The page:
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Edward Snowden  (Source: wired.com)
Snowden is releasing more details about the NSA's tactics

The National Security Agency (NSA) was called out by its former contractor -- Edward Snowden -- for its various efforts to spy on American citizens and abroad. Now, Snowden has leaked new details about the NSA's ability to tap into communications and even bypass almost any encryption.

According to an article by The New York Times, Snowden revealed that the NSA will go to far lengths to subvert most types of encryption, including court orders, supercomputers, technical stunts and even by working with tech companies to gain back-door access to security methods. 

For instance, both American and British spy agencies pushed to gain back-door access to tech giants like Google, Yahoo, Facebook, and Microsoft. This went on for at least three years, and by 2012, Government Communications Headquarters had created new access opportunities with Google.

An international standards group had a fatal security flaw pushed into it by the NSA.
Microsoft engineers found the flaw in 2007. 

Snowden went on to say that there is even a small group of intelligence officials around the globe that have full access to decoding technologies. This is a group of analysts from the Five Eyes, which consists of the NSA and its equivalents in Britain, Canada, Australia and New Zealand.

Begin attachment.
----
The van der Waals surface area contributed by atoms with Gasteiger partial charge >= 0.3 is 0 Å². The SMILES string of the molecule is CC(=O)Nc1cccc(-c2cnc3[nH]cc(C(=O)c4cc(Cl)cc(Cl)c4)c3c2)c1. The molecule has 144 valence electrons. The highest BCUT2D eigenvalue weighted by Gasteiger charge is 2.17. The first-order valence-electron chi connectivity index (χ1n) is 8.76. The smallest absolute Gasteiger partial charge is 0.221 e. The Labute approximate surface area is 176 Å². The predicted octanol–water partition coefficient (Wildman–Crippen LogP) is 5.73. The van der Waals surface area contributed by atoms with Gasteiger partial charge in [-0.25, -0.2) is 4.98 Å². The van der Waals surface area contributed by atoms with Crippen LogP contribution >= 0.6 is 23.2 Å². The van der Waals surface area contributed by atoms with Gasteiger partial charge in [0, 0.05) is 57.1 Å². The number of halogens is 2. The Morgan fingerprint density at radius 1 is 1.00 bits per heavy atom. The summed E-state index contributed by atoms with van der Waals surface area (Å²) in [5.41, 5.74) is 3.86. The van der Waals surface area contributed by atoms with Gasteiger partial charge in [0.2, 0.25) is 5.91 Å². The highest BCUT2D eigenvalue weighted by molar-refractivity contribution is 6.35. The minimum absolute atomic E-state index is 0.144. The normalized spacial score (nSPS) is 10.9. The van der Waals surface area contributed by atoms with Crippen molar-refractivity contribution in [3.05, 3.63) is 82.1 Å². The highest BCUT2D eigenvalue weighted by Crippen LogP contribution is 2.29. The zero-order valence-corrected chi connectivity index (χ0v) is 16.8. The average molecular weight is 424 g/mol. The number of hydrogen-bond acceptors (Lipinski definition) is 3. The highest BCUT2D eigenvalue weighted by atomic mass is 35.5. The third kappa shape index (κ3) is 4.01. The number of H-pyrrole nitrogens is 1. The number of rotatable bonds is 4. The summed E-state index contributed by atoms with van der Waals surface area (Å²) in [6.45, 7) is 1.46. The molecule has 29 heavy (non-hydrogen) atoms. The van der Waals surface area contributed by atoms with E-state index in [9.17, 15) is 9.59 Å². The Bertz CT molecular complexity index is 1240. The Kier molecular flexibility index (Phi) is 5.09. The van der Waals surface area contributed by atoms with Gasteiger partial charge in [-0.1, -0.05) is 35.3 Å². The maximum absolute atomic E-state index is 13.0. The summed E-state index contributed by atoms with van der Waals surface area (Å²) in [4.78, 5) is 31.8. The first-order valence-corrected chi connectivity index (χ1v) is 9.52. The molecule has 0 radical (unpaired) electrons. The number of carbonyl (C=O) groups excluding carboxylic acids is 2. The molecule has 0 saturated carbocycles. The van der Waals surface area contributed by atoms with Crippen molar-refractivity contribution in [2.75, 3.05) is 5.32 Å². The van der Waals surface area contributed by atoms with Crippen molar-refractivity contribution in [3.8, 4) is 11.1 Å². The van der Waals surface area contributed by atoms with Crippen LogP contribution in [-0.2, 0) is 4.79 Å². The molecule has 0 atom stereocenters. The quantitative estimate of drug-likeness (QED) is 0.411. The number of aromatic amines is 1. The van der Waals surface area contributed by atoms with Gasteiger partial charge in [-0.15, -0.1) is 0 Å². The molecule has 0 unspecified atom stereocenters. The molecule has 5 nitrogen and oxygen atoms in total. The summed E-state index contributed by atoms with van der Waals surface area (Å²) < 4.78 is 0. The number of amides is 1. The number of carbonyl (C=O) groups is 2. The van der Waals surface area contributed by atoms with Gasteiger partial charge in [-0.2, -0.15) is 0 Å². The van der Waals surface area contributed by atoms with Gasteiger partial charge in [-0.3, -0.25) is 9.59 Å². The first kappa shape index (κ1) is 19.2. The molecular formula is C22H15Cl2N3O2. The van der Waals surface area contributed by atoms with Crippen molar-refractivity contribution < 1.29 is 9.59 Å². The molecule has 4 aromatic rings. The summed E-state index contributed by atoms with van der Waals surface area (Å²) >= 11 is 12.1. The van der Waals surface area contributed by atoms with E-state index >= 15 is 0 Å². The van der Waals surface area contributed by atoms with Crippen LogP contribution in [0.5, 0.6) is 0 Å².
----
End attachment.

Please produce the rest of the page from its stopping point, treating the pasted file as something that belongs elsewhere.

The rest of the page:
However, Snowden did say that "strong crypto systems" couldn’t be decoded by the NSA. 

To top it off, Snowden said that the NSA spends about $250 million USD to diminish international encryption standards (as well as products) so that it can decode what it wants. The NSA has also said, according to Snowden, that decrypting messages from Syria and al-Qaeda leaders are critical for national security. 

Edward Snowden uncovered the spying methods used by U.S. intelligence agencies earlier this year, which included collecting data from phones. This was used to fight terrorist attacks, but the public feared for their privacy after such revelations.

Last month, reports said that the NSA admitted to touching 1.6 percent of total globe Web traffic. Its technique was to filter data after harvesting it, which led to over-collection on a major scale. 

Days later, an internal audit showed that the NSA broke the law nearly 3,000 times from 2011 to 2012. More specifically, the May 2012 audit revealed that the NSA had abused its power to either accidentally or intentionally spy on Americans and green card holders 2,997 times in that time period. 

Source: The New York Times



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RE: Correct me if i am wrong
By Reclaimer77 on 9/6/2013 4:55:47 PM , Rating: -1
I feel the same way.

The average person seems to think the ends justify the means. That because Snowden is ratting out all the bad stuff the NSA and Obama is doing, he gets a free pass.

I wish I could feel that way, I really do. But the way he's gone about this puts him at odds with my sensibilities. You can't betray America, and be an American hero at the same time.